It’s not uncommon to hear medical students complaining about how medical school has ‘ruined their life’, but if you look past the melodrama and the whining-for-the-sake-of-it-ness, there actually is some truth to how medical school has ruined my everyday perception of life outside of medicine. I have definitely developed a few bad habits thanks to medical school, which I’ve had to work very hard making conscious efforts to correct. I thought I would list some of these bad habits here so you don’t make the same mistakes.
Seeing family and friends as risk factors rather than people
It’s easy to panic and get anxious when you see your friends vaping or your family members gulping down a dozen servings of ice cream in one sitting despite having pre-diabetic fasting glucose levels. Given how easily med students give in to hypochondria (I diagnosed myself with two rare metabolic disorders in a single study session once), it can similarly be very easy to reduce the people you care about to nothing more than their worst unhealthy behaviours. This can be very hurtful and can sour your relationship – think how annoying it would be if someone only identified you as the bookworm at the bottom of the hospital hierarchy with no social life. It’s important to remember that these are the people you care about, and not just nameless risk factors that you have to correct and worry over.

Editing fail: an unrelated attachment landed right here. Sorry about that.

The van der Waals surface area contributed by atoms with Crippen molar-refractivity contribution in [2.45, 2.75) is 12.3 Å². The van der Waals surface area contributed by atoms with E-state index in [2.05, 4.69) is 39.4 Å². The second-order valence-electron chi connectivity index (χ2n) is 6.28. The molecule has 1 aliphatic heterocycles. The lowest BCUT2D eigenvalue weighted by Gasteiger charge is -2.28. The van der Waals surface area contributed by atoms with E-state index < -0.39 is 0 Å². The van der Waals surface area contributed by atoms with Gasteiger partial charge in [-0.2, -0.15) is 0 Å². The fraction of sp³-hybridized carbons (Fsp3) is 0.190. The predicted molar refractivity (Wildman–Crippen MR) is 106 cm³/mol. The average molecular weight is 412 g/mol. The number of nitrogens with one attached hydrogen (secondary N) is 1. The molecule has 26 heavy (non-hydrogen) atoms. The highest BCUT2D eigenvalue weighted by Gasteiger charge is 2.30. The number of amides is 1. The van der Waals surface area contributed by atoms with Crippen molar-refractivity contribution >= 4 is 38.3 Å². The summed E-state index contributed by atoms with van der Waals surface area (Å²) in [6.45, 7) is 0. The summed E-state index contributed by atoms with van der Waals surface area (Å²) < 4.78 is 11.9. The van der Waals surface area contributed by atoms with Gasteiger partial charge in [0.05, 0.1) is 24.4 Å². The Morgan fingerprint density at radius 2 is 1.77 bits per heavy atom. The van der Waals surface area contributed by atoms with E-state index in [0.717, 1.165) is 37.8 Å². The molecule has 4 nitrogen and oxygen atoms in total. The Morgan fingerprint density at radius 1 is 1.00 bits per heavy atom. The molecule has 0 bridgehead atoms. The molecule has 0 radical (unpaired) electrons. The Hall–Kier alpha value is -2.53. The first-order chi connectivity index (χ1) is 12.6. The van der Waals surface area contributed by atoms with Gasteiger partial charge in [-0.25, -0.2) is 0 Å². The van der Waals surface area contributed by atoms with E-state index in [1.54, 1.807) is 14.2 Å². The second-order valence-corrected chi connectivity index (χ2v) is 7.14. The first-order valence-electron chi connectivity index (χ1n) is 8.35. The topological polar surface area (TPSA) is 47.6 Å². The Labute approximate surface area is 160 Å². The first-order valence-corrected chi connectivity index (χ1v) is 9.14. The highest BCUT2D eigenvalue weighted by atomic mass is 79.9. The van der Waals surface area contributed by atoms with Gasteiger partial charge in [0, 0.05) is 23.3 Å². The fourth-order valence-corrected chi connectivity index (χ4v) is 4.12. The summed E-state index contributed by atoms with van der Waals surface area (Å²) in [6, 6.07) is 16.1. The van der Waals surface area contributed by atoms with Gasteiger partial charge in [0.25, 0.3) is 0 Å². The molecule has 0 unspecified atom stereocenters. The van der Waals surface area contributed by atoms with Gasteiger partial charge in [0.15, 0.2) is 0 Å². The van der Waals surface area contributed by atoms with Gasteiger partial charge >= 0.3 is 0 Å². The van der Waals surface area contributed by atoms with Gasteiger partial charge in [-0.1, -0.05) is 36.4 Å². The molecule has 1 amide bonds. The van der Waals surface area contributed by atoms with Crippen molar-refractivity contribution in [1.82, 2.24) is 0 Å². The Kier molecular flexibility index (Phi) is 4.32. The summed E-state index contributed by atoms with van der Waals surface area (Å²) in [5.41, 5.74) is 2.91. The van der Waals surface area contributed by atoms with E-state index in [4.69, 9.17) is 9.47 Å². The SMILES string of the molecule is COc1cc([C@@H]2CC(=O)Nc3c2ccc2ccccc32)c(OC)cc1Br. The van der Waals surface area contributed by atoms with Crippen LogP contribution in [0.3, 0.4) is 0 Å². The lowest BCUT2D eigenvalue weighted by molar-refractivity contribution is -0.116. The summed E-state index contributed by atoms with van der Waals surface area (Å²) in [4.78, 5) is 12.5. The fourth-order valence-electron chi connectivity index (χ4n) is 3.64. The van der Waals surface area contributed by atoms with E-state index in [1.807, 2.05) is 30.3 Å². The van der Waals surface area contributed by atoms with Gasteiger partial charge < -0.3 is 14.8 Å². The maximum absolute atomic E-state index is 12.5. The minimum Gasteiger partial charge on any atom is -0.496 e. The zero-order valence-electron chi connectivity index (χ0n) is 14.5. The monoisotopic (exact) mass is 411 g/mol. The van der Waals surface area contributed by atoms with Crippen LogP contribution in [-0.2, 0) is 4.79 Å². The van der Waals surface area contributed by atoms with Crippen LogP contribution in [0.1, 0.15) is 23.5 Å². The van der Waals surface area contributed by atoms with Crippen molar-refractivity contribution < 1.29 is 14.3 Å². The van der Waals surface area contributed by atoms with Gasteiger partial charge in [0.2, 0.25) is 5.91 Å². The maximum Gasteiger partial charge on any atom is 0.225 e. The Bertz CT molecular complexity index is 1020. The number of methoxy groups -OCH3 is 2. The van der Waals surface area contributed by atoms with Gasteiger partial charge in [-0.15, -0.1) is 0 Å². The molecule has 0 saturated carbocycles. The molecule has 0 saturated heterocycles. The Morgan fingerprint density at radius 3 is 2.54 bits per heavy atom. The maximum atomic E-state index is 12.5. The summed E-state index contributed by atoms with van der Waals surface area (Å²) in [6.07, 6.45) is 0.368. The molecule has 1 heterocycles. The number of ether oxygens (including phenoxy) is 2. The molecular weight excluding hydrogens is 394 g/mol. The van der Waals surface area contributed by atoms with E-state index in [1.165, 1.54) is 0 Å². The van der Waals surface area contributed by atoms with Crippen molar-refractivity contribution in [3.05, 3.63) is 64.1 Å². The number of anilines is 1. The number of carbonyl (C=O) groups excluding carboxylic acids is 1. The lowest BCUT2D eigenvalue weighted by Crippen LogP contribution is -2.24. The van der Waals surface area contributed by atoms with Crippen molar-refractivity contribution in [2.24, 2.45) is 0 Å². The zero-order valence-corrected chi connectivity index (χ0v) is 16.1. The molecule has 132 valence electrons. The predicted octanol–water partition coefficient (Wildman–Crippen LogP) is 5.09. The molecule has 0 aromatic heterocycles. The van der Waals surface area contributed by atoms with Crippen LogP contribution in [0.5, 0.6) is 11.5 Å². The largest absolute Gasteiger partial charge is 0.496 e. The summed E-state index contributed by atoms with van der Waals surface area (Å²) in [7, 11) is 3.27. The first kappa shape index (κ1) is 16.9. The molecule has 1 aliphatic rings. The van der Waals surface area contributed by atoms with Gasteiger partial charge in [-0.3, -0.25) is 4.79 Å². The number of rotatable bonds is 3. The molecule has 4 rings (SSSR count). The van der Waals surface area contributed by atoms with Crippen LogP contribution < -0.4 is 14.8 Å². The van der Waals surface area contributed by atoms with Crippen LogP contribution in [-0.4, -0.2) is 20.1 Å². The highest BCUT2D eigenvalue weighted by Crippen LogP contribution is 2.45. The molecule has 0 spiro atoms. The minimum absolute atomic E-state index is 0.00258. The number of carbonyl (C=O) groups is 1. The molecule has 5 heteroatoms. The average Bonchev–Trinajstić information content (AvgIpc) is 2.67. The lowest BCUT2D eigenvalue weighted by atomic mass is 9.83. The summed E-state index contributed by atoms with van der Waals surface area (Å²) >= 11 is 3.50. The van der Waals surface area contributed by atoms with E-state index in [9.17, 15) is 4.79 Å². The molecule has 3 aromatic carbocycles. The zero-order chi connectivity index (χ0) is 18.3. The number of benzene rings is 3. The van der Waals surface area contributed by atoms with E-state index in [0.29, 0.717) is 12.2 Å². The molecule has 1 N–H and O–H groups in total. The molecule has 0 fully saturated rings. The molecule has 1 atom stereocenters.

Wanting to correct every negative behavior or habit
Just like how you shouldn’t reduce your friends and family to risk factors/potential patients, you should also try to keep your patient education urges in check. Constantly nagging at your friends and family to eat healthier, exercise more, or reduce their smoking/alcohol intake can similarly come off as incredibly self-righteous and obnoxious, and can drive a wedge between you. It’s important to remember that just like your patients, your friends and family have autonomy, and while it’s good to ensure they are aware of the consequences of their behaviour, you should respect the choices they ultimately make.
Uncertainty in decision making SOMETIMES